Only 1.3 billion employed full-time globally, outlook grim

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Only 1.3 billion employed full-time globally, outlook grim


A recent poll has revealed that only one in four adults worldwide has a full-time job, and there is growing pessimism among those looking for work.

Only 1.3 billion adults worldwide, about 26 percent, worked full-time in 2013, according to a new Gallup poll. This sobering number comes after the organization revealed Monday that the majority of people in the job market feel this is a bad time to be looking.

According to the numbers, many people do not feel the Great Recession, which started in 2008, is yet over. But there are some promising signs – jobs have grown in many regions and numbers have held virtually steady since 2013.

North America led the way with a mere 43 percent of all adults 15 or older employed more than 30 hours a week, Gallup found. This grew one percent from 2012 – an improvement, but not quite as big as the dropping unemployment rate would indicate.

The former Soviet Union saw a four point rise to 42 percent from 2012 to 2013. A surprising result on the back of solid gains in both Russia and Belarus, according to the pollster.

The ranks of the employed then dropped off a cliff.

Only 35 percent of European Union citizens held down full-time jobs last year, but those grim numbers represent a two point gain on 2013.

Those in Latin America and the Caribbean were employed at only a rate of 28 percent, a three point drop.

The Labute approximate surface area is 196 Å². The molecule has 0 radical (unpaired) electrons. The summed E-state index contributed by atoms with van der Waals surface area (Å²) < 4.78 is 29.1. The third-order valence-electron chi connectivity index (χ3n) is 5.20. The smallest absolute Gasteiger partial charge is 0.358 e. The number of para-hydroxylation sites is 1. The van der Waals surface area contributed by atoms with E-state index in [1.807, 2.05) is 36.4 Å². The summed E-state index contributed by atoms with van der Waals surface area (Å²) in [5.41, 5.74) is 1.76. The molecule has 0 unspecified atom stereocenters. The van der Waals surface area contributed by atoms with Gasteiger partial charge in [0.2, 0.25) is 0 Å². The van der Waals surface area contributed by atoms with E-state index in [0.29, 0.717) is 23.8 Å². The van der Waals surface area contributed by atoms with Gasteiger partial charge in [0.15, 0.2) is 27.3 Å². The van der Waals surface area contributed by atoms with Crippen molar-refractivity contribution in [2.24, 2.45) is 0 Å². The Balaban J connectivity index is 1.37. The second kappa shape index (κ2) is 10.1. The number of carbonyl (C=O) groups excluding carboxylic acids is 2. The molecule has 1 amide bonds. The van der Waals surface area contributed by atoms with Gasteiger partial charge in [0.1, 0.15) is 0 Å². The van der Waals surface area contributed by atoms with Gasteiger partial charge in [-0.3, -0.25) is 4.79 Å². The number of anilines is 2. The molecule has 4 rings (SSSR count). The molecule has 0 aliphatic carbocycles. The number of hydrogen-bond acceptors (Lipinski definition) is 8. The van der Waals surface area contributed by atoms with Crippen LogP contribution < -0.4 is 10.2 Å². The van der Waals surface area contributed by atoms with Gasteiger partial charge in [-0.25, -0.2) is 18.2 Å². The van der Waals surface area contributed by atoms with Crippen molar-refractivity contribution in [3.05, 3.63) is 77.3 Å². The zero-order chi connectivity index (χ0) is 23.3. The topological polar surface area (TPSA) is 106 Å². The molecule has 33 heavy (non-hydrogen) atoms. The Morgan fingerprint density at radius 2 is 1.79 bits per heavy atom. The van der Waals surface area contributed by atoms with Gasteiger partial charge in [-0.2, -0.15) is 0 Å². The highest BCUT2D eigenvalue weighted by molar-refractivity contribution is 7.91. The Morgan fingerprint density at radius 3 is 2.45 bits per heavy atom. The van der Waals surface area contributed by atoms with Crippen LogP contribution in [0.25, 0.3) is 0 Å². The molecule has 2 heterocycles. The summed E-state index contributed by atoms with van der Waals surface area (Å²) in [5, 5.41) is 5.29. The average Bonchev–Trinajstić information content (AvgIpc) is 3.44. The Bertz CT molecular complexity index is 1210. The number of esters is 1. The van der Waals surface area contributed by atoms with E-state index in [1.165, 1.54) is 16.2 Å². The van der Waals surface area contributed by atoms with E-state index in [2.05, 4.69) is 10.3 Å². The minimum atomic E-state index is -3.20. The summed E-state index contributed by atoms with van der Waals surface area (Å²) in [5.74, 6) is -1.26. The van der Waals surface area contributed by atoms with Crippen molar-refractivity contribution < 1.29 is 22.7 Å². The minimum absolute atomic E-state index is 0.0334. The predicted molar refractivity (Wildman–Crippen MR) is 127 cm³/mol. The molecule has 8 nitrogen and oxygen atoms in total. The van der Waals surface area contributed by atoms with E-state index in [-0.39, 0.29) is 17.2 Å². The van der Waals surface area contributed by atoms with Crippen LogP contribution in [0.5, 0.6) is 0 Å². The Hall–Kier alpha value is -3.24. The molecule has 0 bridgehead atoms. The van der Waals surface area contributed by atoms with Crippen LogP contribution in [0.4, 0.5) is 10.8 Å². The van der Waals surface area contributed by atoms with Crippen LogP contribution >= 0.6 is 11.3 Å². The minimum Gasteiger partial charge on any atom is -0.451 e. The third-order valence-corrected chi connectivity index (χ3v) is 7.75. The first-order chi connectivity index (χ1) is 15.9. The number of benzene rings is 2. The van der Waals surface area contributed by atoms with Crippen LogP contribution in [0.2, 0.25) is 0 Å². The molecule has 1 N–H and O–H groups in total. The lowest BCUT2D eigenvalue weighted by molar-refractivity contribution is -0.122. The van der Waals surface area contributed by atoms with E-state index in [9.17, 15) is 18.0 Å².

A staggering 19 percent of those in the Middle East and Africa were fully employed, but were nearly twice as fortunate as their Sub-Saharan Africa counterparts. One in 10 adults, 11 percent, in the world's most impoverished region have full-time jobs.

Numbers in both regions barely changed year-on-year, and more closely mirrored global results that improved only a hair.

Stabilizing and sometimes even improving numbers still haven't changed the sentiment of those looking for work.

Globally, 55 percent of adults feel now is a bad time to find work, but this is heavily skewed by an overwhelming 76 percent of Europeans seeing little hope in the jobs market.

Nearly all of Greece (96 percent), Italy (95 percent) and Spain (93 percent) are down on their prospects, Gallup found.

Among the regions polled, North America was the most optimistic (41 percent) about finding work, and Europe was the least.

Even the vastly underemployed regions of Sub-Saharan Africa (36 percent) and the Middle East and North Africa (24 percent) felt better about their chances of landing a lucrative career.

Years of economic decline and austerity in Greece, Italy and Spain are likely to blame for the lack of hope, but 2014 is showing signs of economic growth around the world.

The Great Recession is not quite over, but there is light at the end of the tunnel.

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